Connecting with Greenport students from afar through Instagram video series of bedtime stories

In an effort to engage with Greenport students who are now learning from home, elementary school staff have teamed up to create an Instagram video series for young students to watch before bed. 

Greenport and other school districts in Suffolk County shut down March 16 after state officials mandated a two-week closure to prevent the spread of COVID-19. Gov. Andrew Cuomo said at a March 17 press conference that it’s “probably a safe assumption” that there will be another two-week school closure will begin March 30.

Greenport staff are shifting attention away from the pandemic by going live at 8 p.m. each night on the district’s Instagram account, @greenportufsd, to read children’s books to students. 

The series, Porters Bedtime Stories, was organized March 10 by elementary principal Joseph Tsaveras, after he learned that Hampton Bays Superintendent Lars Clemensen was launching a similar series that evening.

“I put it out to our staff and the teachers just jumped all over it,” Mr. Tsaveras said by phone last Wednesday. “The reason behind it was that each day we could put a friendly face to the kid, someone they know, make them feel good about it.”

One teacher will read each night during March, he said, adding that he hopes the series continues into April.

The video series kicked off with Mr. Tsaveras reading “The True Story of The Three Little Pigs” by Jon Scieszka. Around 50 viewers tuned in. 

Katherine Ryan of Wading River, a fifth-grade teaching assistant in the district, suggested that the live videos begin with a personalized opening.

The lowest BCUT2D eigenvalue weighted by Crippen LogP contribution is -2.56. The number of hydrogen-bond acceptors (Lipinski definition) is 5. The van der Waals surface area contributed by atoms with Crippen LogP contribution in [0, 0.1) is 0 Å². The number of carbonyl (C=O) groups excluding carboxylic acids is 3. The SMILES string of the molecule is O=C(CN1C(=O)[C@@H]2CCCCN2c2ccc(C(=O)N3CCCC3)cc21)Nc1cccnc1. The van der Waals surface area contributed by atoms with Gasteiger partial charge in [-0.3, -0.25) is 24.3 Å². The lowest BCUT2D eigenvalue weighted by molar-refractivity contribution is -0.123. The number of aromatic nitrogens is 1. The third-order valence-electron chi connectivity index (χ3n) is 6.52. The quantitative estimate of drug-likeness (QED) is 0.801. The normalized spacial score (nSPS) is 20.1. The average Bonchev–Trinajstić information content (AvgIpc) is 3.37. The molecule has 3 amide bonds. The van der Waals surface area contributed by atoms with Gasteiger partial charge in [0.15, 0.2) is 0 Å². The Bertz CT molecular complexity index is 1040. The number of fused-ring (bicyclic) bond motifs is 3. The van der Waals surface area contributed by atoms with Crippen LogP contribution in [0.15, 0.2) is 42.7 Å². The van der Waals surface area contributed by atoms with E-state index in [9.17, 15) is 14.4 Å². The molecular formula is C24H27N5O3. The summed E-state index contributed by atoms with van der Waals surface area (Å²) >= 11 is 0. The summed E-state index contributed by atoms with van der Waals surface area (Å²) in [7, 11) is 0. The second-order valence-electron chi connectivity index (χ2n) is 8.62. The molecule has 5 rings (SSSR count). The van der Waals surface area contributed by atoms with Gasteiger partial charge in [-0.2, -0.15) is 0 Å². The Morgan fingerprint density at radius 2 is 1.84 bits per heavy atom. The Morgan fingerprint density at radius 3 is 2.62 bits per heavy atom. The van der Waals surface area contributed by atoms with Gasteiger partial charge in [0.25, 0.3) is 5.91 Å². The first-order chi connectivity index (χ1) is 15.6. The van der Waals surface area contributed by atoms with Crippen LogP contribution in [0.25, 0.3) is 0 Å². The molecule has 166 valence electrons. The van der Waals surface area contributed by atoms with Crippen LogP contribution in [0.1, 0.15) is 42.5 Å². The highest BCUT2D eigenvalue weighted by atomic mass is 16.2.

Before reading, for example, speakers make note of student birthdays and fun facts. After they finish the book, they announce the next night’s reader and conclude with a mindful quote. 

Ms. Ryan, who has worked in the district for 12 years and is bilingual, will read “Goodnight Moon” by Margaret Wise Brown in English and in Spanish.

“I think it’s important because we want to include everybody and make everybody feel that we’re thinking of them,” she said last week. “That we all help each other no matter what language you speak. We want to get through this as a community.” 

Greenport is small, Ms. Ryan noted, so staff and students see each other daily. Since students are now home, she said, there’s a disconnect in that relationship. The live stream allows teachers to continue communicating and sharing ideas during this time. 

Greenport schools initiated online instruction March 19, by giving elementary and high school students digital access to assignments organized by discipline and teacher. Mr. Tsaveras, who said he’s trying to stay connected with students and families, encouraged students to post pictures to Instagram of themselves keeping their minds and bodies healthy, using the hashtag #PorterStrong.

“We don’t know what they’re going through when they’re home,” Mr. Tsaveras said. “If at the end of the day, they have something to look forward to, then we’re going to do it.”